AER (Annual Equivalent Rate) shows what the interest rate/expected profit rate would be if it was paid and compounded once each year. It helps you compare the rates on different savings products. Once you have opened a fixed term product the rate won't change, but rates on easy access products can vary.

Gross means the rate without any tax removed. Interest/profits are paid gross. You are responsible for paying any tax due on interest/profits that exceed your Personal Savings Allowance to HM Revenue & Customs. Tax treatment can change.

AER (Annual Equivalent Rate) - AER shows what the interest rate/expected profit rate would be if it was paid and compounded once each year. It helps you compare the rates on different savings products.

Gross - The interest rate without any tax removed. Interest/profits are paid gross. You are responsible for paying any tax due on interest/profits that exceed your Personal Savings Allowance to HM Revenue & Customs. Tax treatment can change.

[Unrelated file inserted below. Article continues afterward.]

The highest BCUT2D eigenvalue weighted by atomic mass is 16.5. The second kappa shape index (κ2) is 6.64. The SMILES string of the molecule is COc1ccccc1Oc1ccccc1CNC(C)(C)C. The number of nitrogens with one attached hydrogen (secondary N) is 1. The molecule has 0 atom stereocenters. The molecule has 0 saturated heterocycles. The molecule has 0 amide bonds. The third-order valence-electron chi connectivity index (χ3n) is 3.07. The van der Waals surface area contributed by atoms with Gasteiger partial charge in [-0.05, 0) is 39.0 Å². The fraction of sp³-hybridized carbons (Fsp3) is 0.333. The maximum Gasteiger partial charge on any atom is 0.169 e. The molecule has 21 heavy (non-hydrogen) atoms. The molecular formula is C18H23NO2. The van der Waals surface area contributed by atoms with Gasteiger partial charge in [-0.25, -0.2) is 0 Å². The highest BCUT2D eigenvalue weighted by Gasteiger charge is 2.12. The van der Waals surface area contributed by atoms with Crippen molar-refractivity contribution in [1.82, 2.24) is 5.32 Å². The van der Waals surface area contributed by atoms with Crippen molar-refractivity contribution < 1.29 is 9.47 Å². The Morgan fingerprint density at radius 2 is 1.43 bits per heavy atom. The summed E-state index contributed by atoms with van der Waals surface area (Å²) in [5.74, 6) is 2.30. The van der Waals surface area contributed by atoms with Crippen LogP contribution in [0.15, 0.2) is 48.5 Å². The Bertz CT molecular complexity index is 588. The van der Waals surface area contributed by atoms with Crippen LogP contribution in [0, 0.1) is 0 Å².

Expected profit rate (EPR): Islamic banks offer an expected profit rate rather than interest on their savings products in order to comply with Sharia banking principles.

The Active Savings service is provided by Hargreaves Lansdown Savings Limited (company number 8355960). Hargreaves Lansdown Savings Limited is authorised by the Financial Conduct Authority under the Electronic Money Regulations 2011 with firm reference 901007 for the issuing of electronic money.

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Important notes

This article isn’t personal advice. If you’re not sure whether an investment is right for you please seek advice. If you choose to invest the value of your investment will rise and fall, so you could get back less than you put in.